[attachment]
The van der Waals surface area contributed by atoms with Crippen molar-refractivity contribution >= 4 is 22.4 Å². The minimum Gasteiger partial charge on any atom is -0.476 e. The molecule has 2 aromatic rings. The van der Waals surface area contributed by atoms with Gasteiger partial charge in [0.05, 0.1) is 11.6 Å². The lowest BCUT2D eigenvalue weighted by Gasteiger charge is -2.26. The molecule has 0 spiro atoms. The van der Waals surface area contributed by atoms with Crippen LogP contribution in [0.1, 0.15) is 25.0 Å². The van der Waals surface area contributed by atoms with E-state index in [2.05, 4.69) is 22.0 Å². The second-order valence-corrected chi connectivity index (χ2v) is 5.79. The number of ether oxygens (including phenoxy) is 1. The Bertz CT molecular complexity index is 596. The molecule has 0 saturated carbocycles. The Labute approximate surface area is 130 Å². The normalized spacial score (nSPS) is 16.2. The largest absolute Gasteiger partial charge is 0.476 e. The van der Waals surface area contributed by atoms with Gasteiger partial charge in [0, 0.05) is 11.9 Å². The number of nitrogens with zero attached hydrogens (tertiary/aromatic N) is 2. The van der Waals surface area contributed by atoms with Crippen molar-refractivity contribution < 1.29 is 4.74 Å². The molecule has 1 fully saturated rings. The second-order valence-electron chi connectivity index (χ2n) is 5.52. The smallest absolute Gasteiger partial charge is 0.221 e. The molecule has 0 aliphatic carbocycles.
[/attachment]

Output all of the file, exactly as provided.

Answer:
The van der Waals surface area contributed by atoms with Crippen molar-refractivity contribution >= 4 is 22.4 Å². The minimum Gasteiger partial charge on any atom is -0.476 e. The molecule has 2 aromatic rings. The van der Waals surface area contributed by atoms with Gasteiger partial charge in [0.05, 0.1) is 11.6 Å². The lowest BCUT2D eigenvalue weighted by Gasteiger charge is -2.26. The molecule has 0 spiro atoms. The van der Waals surface area contributed by atoms with Crippen LogP contribution in [0.1, 0.15) is 25.0 Å². The van der Waals surface area contributed by atoms with E-state index in [2.05, 4.69) is 22.0 Å². The second-order valence-corrected chi connectivity index (χ2v) is 5.79. The number of ether oxygens (including phenoxy) is 1. The Bertz CT molecular complexity index is 596. The molecule has 0 saturated carbocycles. The Labute approximate surface area is 130 Å². The normalized spacial score (nSPS) is 16.2. The largest absolute Gasteiger partial charge is 0.476 e. The van der Waals surface area contributed by atoms with Gasteiger partial charge in [0, 0.05) is 11.9 Å². The number of nitrogens with zero attached hydrogens (tertiary/aromatic N) is 2. The van der Waals surface area contributed by atoms with Crippen molar-refractivity contribution < 1.29 is 4.74 Å². The molecule has 1 fully saturated rings. The second-order valence-electron chi connectivity index (χ2n) is 5.52. The smallest absolute Gasteiger partial charge is 0.221 e. The molecule has 0 aliphatic carbocycles.